Adam was just eight-years-old when he was diagnosed with a cancerous brain tumour. After becoming unwell in 2015 he was referred to Royal Manchester Children’s Hospital for life-saving brain surgery to remove the tumour.
Here Adam’s mum Clare tells us his story…
It was January 2015 when my eight-year-old son Adam first started to complain about feeling really sick. This continued on and off for a few weeks, but at the time we put it down to a series of stomach bugs. Then Adam started suffering from headaches which went on for about six weeks in total. This was completely out of character for Adam as he had never been a sickly child. He was an incredibly energetic little boy, who loved nothing more than to be playing out with his friends, kicking a football around and having fun.
I was really concerned that Adam wasn’t his usual happy and active self, so took him to our local GP for a check-up. The doctor thought Adam was suffering from intense headaches, as we have a family history of migraines.
Adam’s symptoms of nausea and headaches still persisted, with good and bad days over the next few months. We attended my sister’s wedding and Adam was really not himself. Normally he would be the life and soul of the party but he just had no energy, was very lethargic and felt really poorly.
Over the next five months Adam’s symptoms progressively got worse, he often felt really dizzy, at times suffering from clumsiness and even fell over. In October Adam complained of a particularly bad headache and went to have a lie down. When I went to check on Adam I was distraught to realise that he was unconscious. I straight away called an ambulance, and thankfully Adam came round when he arrived at our local hospital. My poor son was extremely sensitive to light, any movement and he was in a lot of pain.
Initially they thought Adam had tonsillitis and he was put on a 10 day course of antibiotics. At this point Adam was so poorly that he was crawling to the toilet to be sick. It was heart-breaking to see my son so ill, and to not know what could be causing it. The doctor knew something wasn’t right so Adam was sent for an MRI Scan.
I remember thinking that maybe Adam had some form of epilepsy. I knew something was wrong, and had been for some while, but never in my wildest dreams did I ever consider a brain tumour.
Three hours after the MRI scan we were called into a room to be told the news which would completely turn our world upside down. They had found something, and it was a brain tumour. I felt completely shocked and bewildered. I’d never even let myself consider a tumour so it was almost as though my brain couldn’t process this news. I was just in complete shock. I think I must have gone into auto-pilot as I knew I had to keep strong for Adam.
We were referred to Royal Manchester Children’s Hospital and were placed on Ward 78, which little did we know at the time, would become our second home for the next 9 months. Adam underwent more scans and his surgeon, Mr. Josen talked us through Adam’s surgery. We found out that his tumour was located at the back of his brain, in the cerebellum which is why his balance was affected and he had felt so sick.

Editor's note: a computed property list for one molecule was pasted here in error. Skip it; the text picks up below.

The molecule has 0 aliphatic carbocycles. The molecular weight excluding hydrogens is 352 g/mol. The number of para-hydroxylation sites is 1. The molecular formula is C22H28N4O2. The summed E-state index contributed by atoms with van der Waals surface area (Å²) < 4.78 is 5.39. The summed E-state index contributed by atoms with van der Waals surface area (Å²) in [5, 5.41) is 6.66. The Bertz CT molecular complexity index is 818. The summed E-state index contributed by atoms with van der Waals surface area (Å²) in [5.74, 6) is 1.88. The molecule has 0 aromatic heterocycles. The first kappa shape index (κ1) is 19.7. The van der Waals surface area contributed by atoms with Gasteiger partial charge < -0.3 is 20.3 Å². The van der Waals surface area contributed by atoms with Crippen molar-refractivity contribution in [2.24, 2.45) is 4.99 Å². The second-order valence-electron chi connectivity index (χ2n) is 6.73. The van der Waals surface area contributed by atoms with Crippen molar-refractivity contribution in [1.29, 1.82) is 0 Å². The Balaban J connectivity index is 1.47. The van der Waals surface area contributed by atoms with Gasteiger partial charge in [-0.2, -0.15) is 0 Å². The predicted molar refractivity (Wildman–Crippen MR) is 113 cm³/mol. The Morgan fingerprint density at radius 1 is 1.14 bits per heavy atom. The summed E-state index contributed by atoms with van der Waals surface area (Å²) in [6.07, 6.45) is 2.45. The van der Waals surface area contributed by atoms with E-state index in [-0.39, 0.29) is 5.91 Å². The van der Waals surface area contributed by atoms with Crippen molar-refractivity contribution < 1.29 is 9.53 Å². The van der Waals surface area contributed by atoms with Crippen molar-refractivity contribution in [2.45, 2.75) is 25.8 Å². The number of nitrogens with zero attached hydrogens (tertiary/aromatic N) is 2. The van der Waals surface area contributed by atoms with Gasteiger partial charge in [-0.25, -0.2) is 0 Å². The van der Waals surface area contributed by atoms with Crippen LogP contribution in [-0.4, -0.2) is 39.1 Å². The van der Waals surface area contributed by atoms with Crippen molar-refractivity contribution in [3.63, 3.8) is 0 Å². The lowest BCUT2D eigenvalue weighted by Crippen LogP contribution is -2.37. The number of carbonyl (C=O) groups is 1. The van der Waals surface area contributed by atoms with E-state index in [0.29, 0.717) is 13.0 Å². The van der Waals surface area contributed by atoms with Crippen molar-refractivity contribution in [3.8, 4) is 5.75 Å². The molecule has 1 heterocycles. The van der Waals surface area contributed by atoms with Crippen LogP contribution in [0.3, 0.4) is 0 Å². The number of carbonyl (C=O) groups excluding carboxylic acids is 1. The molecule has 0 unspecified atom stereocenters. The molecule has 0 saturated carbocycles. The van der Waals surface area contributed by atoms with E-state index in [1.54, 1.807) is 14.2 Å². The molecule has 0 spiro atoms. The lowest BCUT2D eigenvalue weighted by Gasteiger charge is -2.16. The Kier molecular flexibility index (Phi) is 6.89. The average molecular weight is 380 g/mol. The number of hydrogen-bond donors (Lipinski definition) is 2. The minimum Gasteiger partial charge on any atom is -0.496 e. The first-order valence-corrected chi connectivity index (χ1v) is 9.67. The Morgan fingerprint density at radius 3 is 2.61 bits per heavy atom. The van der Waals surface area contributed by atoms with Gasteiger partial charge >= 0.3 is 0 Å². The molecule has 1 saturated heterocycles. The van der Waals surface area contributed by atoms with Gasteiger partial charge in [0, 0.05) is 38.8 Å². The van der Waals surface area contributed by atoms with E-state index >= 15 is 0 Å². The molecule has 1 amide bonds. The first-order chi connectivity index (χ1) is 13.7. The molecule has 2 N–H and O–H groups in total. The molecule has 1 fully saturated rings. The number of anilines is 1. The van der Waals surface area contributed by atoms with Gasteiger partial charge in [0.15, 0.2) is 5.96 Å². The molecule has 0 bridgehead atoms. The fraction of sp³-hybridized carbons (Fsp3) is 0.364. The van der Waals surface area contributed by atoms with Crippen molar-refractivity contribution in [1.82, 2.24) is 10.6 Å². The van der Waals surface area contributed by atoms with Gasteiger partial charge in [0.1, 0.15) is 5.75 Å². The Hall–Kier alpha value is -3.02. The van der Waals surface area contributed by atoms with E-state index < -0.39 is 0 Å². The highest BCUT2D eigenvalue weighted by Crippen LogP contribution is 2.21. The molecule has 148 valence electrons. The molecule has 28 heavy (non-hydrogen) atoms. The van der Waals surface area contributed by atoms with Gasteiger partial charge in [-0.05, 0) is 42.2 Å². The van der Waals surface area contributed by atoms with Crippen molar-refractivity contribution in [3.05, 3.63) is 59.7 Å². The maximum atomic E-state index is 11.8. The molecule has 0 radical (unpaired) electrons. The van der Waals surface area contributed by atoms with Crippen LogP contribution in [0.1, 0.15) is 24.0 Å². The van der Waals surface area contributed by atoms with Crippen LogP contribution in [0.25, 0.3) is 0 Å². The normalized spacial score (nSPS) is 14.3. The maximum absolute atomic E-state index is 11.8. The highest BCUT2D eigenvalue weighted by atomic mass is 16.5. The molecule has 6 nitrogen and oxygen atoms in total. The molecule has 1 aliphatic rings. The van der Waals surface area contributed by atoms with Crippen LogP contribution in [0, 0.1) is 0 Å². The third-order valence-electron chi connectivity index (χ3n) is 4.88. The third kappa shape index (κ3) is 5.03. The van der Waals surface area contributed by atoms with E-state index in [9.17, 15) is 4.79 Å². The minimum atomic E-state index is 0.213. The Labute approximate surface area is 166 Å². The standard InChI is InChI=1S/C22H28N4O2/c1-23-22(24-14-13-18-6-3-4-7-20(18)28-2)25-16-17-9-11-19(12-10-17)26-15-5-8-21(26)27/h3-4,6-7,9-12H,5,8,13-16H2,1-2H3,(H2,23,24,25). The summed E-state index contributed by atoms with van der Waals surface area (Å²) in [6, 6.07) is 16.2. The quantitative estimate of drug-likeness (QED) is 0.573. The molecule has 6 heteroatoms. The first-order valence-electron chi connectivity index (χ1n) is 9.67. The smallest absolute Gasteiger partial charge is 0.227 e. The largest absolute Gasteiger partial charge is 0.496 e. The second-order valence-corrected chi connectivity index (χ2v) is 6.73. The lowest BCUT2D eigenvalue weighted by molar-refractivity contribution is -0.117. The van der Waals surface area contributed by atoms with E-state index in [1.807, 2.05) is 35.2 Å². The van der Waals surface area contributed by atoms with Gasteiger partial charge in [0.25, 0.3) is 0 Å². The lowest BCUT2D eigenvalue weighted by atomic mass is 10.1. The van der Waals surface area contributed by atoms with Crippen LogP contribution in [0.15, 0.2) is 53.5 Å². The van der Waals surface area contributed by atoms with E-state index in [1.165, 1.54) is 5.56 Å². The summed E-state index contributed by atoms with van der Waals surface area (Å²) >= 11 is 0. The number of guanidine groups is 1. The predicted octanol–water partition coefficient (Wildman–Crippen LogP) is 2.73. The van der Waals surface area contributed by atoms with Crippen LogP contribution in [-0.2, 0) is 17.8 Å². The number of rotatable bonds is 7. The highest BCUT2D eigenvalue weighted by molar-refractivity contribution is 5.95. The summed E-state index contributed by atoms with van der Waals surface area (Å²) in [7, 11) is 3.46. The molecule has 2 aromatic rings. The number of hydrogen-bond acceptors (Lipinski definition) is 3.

The surgeons and doctors at the hospital are miracle workers and thankfully Adam’s surgery was a success. They managed to remove the majority of the tumour but it would be 10 whole days until we could find out if the tumour was cancerous and what course of treatment Adam would need.
Those 10 days felt like the longest 10 days of my life. All we wanted was to get the results so that we knew what we were dealing with and what the best approach to tackle it would be; so having to wait felt like torture.
I can’t stress how important the time from the actual surgery to the start of treatment is. It plays a huge factor in the recovery and future of your child’s health. It’s time critical and could sadly make the difference between life and death.
After the 10 day wait we were told the devastating news Adam’s tumour was cancerous and that he needed radiotherapy and chemotherapy. By that point we were just so glad to be given some news so that we could start the treatment and help get Adam better.
Since the initial treatment we have been in and out of the children’s hospital for more scans and treatment. Even though Adam is only young he’s very bright and understood what was happening every step of the way. It’s been incredibly hard for him but he’s been so amazingly brave. He loves all the staff on Ward 78 and Ward 84 - having somewhere that he’s felt comfortable has made a world of difference.
Adam is slowly recovering but the side-effects of the treatment have had a huge impact on his mobility and health. He’s got chronic fatigue so we are taking things slowly, one day at a time. Adam was desperate to go back to school so he’s just started back, 20 minutes each day, to slowly ease him in. We still need to visit the children’s hospital every three months for his scan to make sure everything is ok, but we are just so thankful that Adam is back at home, where he should be.
I count my blessings every day that Adam was one of the lucky ones, but things could have been so different. I know what a difference it would make to families going through a similar situation to get a diagnosis more quickly and accurately, so that they can receive the most appropriate treatment as soon as possible. That’s why we are supporting Royal Manchester Children’s Hospital Charity’s Be Seen in Green day, to give children with brain tumours the best possible chance of recovery.
To know that other families wouldn’t have to go through the anguish of waiting so long for the results would make the most incredible difference, and that’s why we need this specialist equipment. I’ll forever be in debt to the hospital for saving Adam’s life; the staff are nothing short of amazing, so we are determined to give back in any way we can.